TELLS HER STORY
has cast a dark pall over Sandra Annetts' life
for more than two decades.
began in 1986, when her son James died while working
on a property in Western Australia.
admits the grief and the ongoing legl fight to
uncover how he died had left irreparable scars
on her psyche. "I've had anxiety and panic
attacks and ben in and out of hospital,"
a long time there, I didn't care if I lived or
died. I couldn't stop the horrible thoughts in
my head and I ended up withdrawing completely
and locking myself away."
through medication, a strong network of friends
and the love of her family, Sandra has been slowly
rediscovering herself. "I think the anti-depressants
have saved my life," she said. "That's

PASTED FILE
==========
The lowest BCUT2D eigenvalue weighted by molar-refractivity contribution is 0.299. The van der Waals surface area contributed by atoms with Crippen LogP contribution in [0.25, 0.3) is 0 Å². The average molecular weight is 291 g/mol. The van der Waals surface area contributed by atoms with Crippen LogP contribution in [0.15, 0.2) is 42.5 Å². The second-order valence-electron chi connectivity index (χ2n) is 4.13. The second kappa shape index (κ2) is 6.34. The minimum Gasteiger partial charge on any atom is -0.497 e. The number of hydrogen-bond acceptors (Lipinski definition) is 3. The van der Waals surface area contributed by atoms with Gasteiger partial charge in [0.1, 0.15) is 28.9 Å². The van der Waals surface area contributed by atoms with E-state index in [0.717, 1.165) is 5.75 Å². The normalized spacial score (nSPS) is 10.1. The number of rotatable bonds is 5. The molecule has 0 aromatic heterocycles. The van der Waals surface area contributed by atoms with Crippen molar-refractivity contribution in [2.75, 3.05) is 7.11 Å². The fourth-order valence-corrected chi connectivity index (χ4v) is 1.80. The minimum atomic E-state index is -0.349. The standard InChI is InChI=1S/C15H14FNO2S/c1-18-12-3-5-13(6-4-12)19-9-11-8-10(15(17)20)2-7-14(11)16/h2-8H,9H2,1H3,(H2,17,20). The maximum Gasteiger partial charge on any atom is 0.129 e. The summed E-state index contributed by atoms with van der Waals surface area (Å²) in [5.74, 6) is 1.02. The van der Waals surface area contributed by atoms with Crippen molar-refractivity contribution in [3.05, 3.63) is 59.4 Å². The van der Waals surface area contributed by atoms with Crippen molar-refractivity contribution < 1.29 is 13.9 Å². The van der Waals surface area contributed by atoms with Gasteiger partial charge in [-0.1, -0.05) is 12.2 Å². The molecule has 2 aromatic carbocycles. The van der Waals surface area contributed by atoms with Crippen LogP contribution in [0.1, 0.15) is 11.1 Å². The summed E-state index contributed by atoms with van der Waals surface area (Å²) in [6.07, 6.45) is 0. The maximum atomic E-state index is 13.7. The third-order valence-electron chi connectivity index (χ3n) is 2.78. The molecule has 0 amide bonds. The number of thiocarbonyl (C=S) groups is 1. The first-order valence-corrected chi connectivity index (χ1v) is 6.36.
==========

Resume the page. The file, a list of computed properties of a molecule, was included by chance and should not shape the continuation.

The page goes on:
why I get so angry when people say they'd never
take anti-depressants. Until you've had depression,
you could never imagine what it's like and how
much it changes your life. There's no shame in
taking them. I would urge anyone who feels they
may be depressed to see a doctor."
said while perceptions towards mental illness
were changing, for many it was still shrouded
an illness like any physical illness and people
should never be ashamed," she said. "People
worry what others might think but if we all think
like that nothing will change. It's time we brought
it out into the open."
said simply talking about her problems had been
a big part of her treatment. She has become close
friends with Griffith Suicide Awareness president
Val Rowe and sits on the committee of the charity.
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